GRCon19: gr-satellites

gr-satellites: a collection of decoders for Amateur satellites by Daniel Estévez

It is an OOT module encompassing a collection of telemetry decoders that supports nearly 40 different Amateur satellites. This open-source project started in 2015 with the goal of providing telemetry decoders for all the satellites that transmit on the Amateur radio bands. It supports most popular protocols, such as AX.25, the GOMspace NanoCom U482C and AX100 modems, an important part of the CCSDS stack, the AO-40 protocol used in the FUNcube satellites, and several ad-hoc protocols used in other satellites.

This OOT module can be very useful as a supply of building blocks for people interested in developing their own communications systems for satellites and other applications, as a material for the study of how different satellite modems are implemented, or as a readily available ground-station solution for many existing satellites.

Amateur Deep Space Tracking

This is a copy of a message send by PA0DLO to the Amsat-BB mailing list with information on how to track Satellites carrying amateur radio payloads that will go into deep space.


Many radio amateurs are familiar with tracking amateur satellites that orbit the Earth in low orbits or high elliptical orbits. Several tracking programs and all required orbital parameters are available for tracking these satellites.

But soon spacecraft carrying an amateur radio payload will be launched towards the Moon and beyond. If amateurs want to track these spacecraft they will need suitable tracking software and orbital elements to be able to calculate the positions of these spacecraft.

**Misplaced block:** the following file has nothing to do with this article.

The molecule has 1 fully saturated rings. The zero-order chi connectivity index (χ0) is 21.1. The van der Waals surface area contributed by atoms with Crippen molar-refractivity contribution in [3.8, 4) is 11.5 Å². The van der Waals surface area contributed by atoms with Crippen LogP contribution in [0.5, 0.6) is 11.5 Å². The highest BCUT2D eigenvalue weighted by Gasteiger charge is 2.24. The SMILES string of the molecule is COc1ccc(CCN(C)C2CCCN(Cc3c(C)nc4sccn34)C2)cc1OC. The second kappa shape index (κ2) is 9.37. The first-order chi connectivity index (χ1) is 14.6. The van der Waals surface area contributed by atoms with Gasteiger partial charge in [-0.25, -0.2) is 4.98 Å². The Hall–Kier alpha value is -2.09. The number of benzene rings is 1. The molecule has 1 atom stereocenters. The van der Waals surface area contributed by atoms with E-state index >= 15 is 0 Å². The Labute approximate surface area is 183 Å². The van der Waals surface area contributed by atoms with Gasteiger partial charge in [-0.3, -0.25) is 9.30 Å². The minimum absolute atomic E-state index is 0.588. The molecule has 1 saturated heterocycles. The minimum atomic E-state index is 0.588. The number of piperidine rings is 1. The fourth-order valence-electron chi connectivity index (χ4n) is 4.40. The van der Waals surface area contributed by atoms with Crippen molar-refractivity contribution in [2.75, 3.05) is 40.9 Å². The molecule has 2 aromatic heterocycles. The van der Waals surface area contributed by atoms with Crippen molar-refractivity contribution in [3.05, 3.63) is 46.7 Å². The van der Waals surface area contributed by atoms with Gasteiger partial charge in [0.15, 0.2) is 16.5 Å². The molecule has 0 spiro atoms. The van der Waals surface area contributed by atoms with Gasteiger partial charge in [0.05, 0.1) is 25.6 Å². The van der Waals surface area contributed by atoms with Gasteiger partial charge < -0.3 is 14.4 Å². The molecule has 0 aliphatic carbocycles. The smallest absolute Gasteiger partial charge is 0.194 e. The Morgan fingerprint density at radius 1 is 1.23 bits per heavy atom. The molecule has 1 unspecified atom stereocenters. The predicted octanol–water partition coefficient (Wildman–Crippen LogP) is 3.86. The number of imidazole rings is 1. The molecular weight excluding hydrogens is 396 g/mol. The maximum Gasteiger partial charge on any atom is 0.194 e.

Unfortunately none of the currently available tracking programs, used for satellite tracking by amateurs, is suitable for deep space tracking. But fortunately two free, open source software packages for Windows, Linux and Mac are available, that will enable deep space tracking:

General Mission Analysis Tool (GMAT)

SciLab, including CelestLab, CelestLabX and Aerospace Blockset

Probably most amateurs will prefer GMAT, because it is most user friendly, has a lot of documentation and help files, and contains many sample scripts. Scripts that are created by other amateurs can be used without having much knowledge or experience with GMAT.


It is not certain that orbital elements for all deep space spacecraft carrying amateur radio payloads will be made available to radio amateurs. Therefore amateurs may need to measure these orbital elements themselves through doppler and ranging measurements. So amateurs will need to set up their own Amateur Deep Space Network, similar to NASA’s DSN, ESA’s Estrack, etc. This will require some stations with large enough antennas and with equipment to carry out doppler and ranging measurements to determine direction and distance to the spacecraft. This new development is an interesting challenge for radio amateurs.

For further details see my Amateur Deep Space Tracking page:

You can find further information on space flight on this very informative set of pages:
Deep space navigation is covered in chapter 13:

Source: Nico PA0DLO

Some extra information by Daniel Estevez (EA4GPZ)

Should you be a part …

Amsat-NA FOX LogoShould you be a part of the AMSAT Community or an AMSAT Organisation?